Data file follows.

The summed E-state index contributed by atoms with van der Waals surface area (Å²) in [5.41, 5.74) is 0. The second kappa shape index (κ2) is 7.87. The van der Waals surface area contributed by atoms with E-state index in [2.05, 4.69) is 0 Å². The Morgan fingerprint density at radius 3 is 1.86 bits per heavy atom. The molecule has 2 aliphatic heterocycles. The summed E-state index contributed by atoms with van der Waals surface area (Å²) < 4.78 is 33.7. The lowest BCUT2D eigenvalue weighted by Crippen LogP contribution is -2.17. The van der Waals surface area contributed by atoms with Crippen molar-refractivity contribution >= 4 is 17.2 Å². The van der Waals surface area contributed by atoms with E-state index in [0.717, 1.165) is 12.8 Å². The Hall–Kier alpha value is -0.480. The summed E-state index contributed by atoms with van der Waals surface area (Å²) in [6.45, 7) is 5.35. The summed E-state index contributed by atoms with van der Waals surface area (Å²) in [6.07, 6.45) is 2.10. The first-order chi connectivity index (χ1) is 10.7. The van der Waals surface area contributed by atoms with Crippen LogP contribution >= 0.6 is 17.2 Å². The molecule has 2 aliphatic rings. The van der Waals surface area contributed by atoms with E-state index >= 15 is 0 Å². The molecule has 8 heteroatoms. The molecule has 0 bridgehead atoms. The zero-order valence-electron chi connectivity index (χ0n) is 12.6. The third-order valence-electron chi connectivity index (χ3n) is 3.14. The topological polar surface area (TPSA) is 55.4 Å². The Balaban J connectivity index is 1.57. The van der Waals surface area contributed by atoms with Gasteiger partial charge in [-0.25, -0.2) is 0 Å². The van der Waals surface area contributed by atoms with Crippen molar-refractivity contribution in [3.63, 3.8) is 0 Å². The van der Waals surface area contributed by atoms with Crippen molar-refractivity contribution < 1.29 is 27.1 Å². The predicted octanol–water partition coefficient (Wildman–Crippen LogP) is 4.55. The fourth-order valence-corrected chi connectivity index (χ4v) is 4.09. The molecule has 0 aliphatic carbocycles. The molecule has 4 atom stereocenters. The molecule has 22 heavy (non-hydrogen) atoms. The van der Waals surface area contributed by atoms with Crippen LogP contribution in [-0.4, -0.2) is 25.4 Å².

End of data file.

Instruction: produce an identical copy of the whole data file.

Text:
The summed E-state index contributed by atoms with van der Waals surface area (Å²) in [5.41, 5.74) is 0. The second kappa shape index (κ2) is 7.87. The van der Waals surface area contributed by atoms with E-state index in [2.05, 4.69) is 0 Å². The Morgan fingerprint density at radius 3 is 1.86 bits per heavy atom. The molecule has 2 aliphatic heterocycles. The summed E-state index contributed by atoms with van der Waals surface area (Å²) < 4.78 is 33.7. The lowest BCUT2D eigenvalue weighted by Crippen LogP contribution is -2.17. The van der Waals surface area contributed by atoms with Crippen molar-refractivity contribution >= 4 is 17.2 Å². The van der Waals surface area contributed by atoms with E-state index in [0.717, 1.165) is 12.8 Å². The Hall–Kier alpha value is -0.480. The summed E-state index contributed by atoms with van der Waals surface area (Å²) in [6.45, 7) is 5.35. The summed E-state index contributed by atoms with van der Waals surface area (Å²) in [6.07, 6.45) is 2.10. The first-order chi connectivity index (χ1) is 10.7. The van der Waals surface area contributed by atoms with Crippen LogP contribution >= 0.6 is 17.2 Å². The molecule has 2 aliphatic rings. The van der Waals surface area contributed by atoms with E-state index >= 15 is 0 Å². The molecule has 8 heteroatoms. The molecule has 0 bridgehead atoms. The zero-order valence-electron chi connectivity index (χ0n) is 12.6. The third-order valence-electron chi connectivity index (χ3n) is 3.14. The topological polar surface area (TPSA) is 55.4 Å². The Balaban J connectivity index is 1.57. The van der Waals surface area contributed by atoms with Gasteiger partial charge in [-0.25, -0.2) is 0 Å². The van der Waals surface area contributed by atoms with Crippen molar-refractivity contribution in [3.63, 3.8) is 0 Å². The van der Waals surface area contributed by atoms with Crippen molar-refractivity contribution < 1.29 is 27.1 Å². The predicted octanol–water partition coefficient (Wildman–Crippen LogP) is 4.55. The fourth-order valence-corrected chi connectivity index (χ4v) is 4.09. The molecule has 0 aliphatic carbocycles. The molecule has 4 atom stereocenters. The molecule has 22 heavy (non-hydrogen) atoms. The van der Waals surface area contributed by atoms with Crippen LogP contribution in [-0.4, -0.2) is 25.4 Å².